English A-frame Skeleton (c1840)

Photographed without its original tall glass dome, this large fusee-wound clock makes an horrendously loud noise (more "clink-clunk" than "tick-tock"), but as can be seen it's a beautiful antique, both as ornament and timepiece.

French & Viennese (both c1890)

The exquisite Art Nouveau design has only "Made In France" stamped on the back-plate of a vertically-mounted platform escapement mechanism, so is otherwise anonymous despite the detailed inlays, whilst the longer regulator is in very good condition considering potential damage to the finials.

Smiths Of Enfield (1950s)

A compact Mayflower.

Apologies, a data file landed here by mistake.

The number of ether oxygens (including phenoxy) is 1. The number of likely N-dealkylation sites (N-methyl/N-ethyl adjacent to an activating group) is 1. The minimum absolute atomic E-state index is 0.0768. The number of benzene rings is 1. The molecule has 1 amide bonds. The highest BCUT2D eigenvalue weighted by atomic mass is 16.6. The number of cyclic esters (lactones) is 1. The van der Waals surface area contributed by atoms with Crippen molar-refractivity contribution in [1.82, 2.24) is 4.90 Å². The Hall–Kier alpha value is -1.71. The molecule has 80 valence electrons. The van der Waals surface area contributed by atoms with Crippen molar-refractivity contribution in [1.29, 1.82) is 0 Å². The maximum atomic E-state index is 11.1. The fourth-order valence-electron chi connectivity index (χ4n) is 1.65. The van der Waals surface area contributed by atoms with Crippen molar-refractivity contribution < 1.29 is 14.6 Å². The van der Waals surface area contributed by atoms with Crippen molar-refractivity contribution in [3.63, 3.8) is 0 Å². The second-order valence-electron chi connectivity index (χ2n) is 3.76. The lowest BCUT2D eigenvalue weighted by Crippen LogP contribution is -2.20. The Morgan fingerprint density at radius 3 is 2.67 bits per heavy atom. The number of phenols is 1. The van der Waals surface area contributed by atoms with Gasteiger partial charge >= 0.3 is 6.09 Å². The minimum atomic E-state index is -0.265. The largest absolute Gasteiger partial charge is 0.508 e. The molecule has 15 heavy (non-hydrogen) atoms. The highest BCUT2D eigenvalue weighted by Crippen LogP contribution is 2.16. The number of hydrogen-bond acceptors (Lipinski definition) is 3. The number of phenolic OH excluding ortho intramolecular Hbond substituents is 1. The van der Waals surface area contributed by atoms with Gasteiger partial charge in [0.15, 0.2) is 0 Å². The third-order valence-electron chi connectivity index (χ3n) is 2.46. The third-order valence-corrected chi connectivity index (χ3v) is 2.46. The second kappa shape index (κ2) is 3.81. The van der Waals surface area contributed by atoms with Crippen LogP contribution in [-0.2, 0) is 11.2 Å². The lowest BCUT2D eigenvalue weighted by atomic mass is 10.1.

Comitti "Essex" (1998)

My only other clock bought new, the gentle ticking of the pendulum is relaxing, though I had to place a piece of fabric over the chime-bars to dampen the hammers as otherwise the Westminster chimes are quite loud, whereas with the dampener I can leave them on all the time rather than having to switch them off every night and back on again in the morning.

Du Chateau (1994)

The first 'real' (i.e. mechanical) clock I purchased new, although modern, has a nice Temple design, and has a movement which combines motion and chimes on a single mainspring.

Jewellers & Watchmakers (1960/70s)

Another 'no name' clock, but unusual in that it has a circular rather than rectangular body.

Junghans "Ato-mat" & Kundomatic (1970s)

A single cell powers an electro-mechanical movement; that is, a simple circuit sends pulses to rotate an escapement, which then turn the hands in the usual manner.